Black Lives Matter, From Baltimore To Brazil

Ever since the death of Freddie Gray in Baltimore last year, the Black Lives Matter movement has been growing exponentially, both in citizen participation and in media attention. The Black Lives Matter cause was even exported abroad, with similar protests in Paris, Rio de Janeiro and other cities around the globe. Right now, much of the focus in the U.S. is around the ongoing protest by NFL quarterback Colin Kaepernick, who refuses to stand for the National Anthem before games to raise attention around police violence aimed at African-Americans.

But digging further, we see that black lives continue to suffer, and not just in America, and not just around police violence. We’re publishing today the translation of a disturbing report from Folha de S. Paulo revealing that eight out of ten babies affected by the Zika virus in Brazil were born of black or mixed-race mothers. The regions bearing the brunt of the virus are to be found in the northeast region of the country, where poverty is widespread. But even among the worse-off of all races, blacks are overrepresented in the number of babies born with microcephaly and other brain malformations caused by Zika. This, in turn, is only bound to widen the inequality gap between the black and pardo (mixed-race) communities on the one hand, and the predominantly white middle-class on the other.

The burgeoning Black Lives Matter movement has, until now, mainly focused on U.S. police brutality. But this example from Brazil shows that racial injustice, and the legacy of slavery throughout the Americas, is brutal in many ways and places.



The Obama administration has reached an “unprecedented” military aid deal with Israel worth $38 billion over the next 10 years, The Washington Post reports. This is more than the U.S. has ever provided to any country, but it’s significantly less than what Israeli Prime Minister Benjamin Netanyahu was asking for. For The Jerusalem Post Herb Keinon writes that the deal “sends a powerful message to Israel’s enemies.”


Brazil’s new government has unveiled a sweeping plan to try and pull the economy out of recession, O Globo reports. Along with privatizations of state firms, the government will also cut its infrastructure investments (except in much-needed sanitization works) and will bring in simpler rules and incentives to boost private investment. According to Folha de S. Paulo, four airports and two port terminals will be auctioned within the next year to private-sector bidders.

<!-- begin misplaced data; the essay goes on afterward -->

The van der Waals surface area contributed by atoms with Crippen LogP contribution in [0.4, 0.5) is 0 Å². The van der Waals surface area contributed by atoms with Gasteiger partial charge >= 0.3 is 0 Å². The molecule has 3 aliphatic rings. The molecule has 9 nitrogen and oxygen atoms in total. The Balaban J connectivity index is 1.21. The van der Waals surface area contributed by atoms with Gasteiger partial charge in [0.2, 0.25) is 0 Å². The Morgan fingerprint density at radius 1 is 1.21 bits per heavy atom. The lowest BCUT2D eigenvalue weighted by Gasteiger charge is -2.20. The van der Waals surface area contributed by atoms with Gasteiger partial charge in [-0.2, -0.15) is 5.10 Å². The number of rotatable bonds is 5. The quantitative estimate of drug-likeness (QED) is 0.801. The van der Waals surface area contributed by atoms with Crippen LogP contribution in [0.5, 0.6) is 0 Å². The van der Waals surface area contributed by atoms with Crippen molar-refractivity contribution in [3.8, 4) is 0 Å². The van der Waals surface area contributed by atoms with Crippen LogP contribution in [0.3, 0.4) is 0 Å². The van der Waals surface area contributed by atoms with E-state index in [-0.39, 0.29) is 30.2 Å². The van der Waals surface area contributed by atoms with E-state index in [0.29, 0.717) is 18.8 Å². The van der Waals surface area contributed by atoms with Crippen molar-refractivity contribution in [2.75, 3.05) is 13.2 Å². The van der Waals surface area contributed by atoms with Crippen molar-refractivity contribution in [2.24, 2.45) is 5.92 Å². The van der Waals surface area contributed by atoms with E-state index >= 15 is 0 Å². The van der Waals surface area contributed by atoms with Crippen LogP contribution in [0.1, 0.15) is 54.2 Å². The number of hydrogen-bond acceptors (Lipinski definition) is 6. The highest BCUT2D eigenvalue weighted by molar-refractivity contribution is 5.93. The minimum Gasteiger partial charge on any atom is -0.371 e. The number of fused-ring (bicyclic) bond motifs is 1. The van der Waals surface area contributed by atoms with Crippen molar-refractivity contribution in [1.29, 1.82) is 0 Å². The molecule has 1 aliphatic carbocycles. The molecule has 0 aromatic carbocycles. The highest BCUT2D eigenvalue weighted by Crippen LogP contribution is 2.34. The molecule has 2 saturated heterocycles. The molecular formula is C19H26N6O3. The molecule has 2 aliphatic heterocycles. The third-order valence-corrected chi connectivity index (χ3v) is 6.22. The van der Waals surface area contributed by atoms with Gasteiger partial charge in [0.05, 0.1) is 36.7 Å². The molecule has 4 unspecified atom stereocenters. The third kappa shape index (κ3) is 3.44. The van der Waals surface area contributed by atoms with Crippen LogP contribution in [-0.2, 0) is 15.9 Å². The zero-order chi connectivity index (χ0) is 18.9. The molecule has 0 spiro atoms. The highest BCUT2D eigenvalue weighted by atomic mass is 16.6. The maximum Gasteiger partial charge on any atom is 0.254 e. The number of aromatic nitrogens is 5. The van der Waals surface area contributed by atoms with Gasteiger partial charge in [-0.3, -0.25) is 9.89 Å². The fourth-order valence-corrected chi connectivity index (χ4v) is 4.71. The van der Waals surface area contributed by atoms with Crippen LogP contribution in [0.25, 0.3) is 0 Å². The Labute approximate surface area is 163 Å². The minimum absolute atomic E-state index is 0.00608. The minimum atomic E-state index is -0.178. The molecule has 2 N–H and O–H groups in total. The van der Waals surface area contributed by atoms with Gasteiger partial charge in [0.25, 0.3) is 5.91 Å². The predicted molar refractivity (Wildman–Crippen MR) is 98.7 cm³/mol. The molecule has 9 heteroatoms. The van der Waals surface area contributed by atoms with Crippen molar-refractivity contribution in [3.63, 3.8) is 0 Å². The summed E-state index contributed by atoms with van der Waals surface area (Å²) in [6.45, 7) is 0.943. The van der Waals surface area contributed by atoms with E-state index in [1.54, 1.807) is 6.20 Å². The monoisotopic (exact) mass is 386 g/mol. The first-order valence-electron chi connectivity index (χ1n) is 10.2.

From Pakistan to Monaco, here’s your 57-second shot of history.


A group of Russian hackers has leaked files from the World Anti-Doping Agency about three U.S. Olympic athletes, the tennis stars Venus and Serena Williams, and teenage gymnast phenomenon Simone Biles, The New York Times reports. The leaked documents show that they had “received medical exemptions to use banned drugs,” but do not appear to point to any wrongdoing. Dmitry Peskov, Vladimir Putin’s spokesman, said the Kremlin was not behind the cyber attack.


UEFA, European soccer's governing body, has elected Aleksander Ceferin, 48, of Slovenia, as its new chief to succeed France’s Michel Platini, who resigned after being banned from the sport for ethics violations. More from the BBC


History mostly knows him as the disgraced architect of the Vietnam War, but he first made his mark in the corporate world with his mastery of numbers before it was as fashionable as it is today. For French financial daily Les Echos, Tristan Gaston-Breton draws a portrait of Robert McNamara and how he revolutionized the car industry: “Those who knew him well described the California native as cold and distant â€" and he was never taken by the pursuit of material things either. For this onetime top Ford Motors executive, cars were nothing more than a method of transport.

McNamara was drawn, instead, to numbers. He was able to maximize company profits because he knew markets intimately. He could build an efficient organization based on data alone.”

Read the full article, How Robert McNamara And The Whiz Kids Invented Big Data.


“Killing in God’s name is Satanic.” Those sharp words punctuated a homily given this morning by Pope Francis, in honor of slain Father Jacques Hamel, the French priest whose throat was slit last July by a man who’d pledged his allegiance to the Islamic terror group ISIS.


Shimon Peres is in stable but serious condition after suffering a massive stroke yesterday, Haaretz quotes his doctor as saying. The former Israeli president, aged 93, has had heart problems recently and reportedly received a pacemaker last week.


Could China and Japan’s dispute over the Diaoyu (or Senkaku, for the Japanese) Islands lead to war? Eighty percent of Japanese seem to believe so, with 35% saying they were “very concerned.” Read more from The Japan Times.


Our Ladies Of The Snow â€" Zonza, 1969


Scientists have warned that Sakurajima, one of Japan’s most active volcanoes, is due for a large-scale eruption in the next 30 years. It’s located on the Kyushu island, 30 miles from a nuclear power plant and close to Kagoshima, a city of 600,000 inhabitants.



Researchers in Britain have brought to life a litter of mice without fertilizing eggs with sperm, opening up the possibility that they might, one day, be able to create babies without an egg. With that method, a baby could theoretically be born of two fathers.

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How Thailand's Lèse-Majesté Law Is Used To Stifle All Protest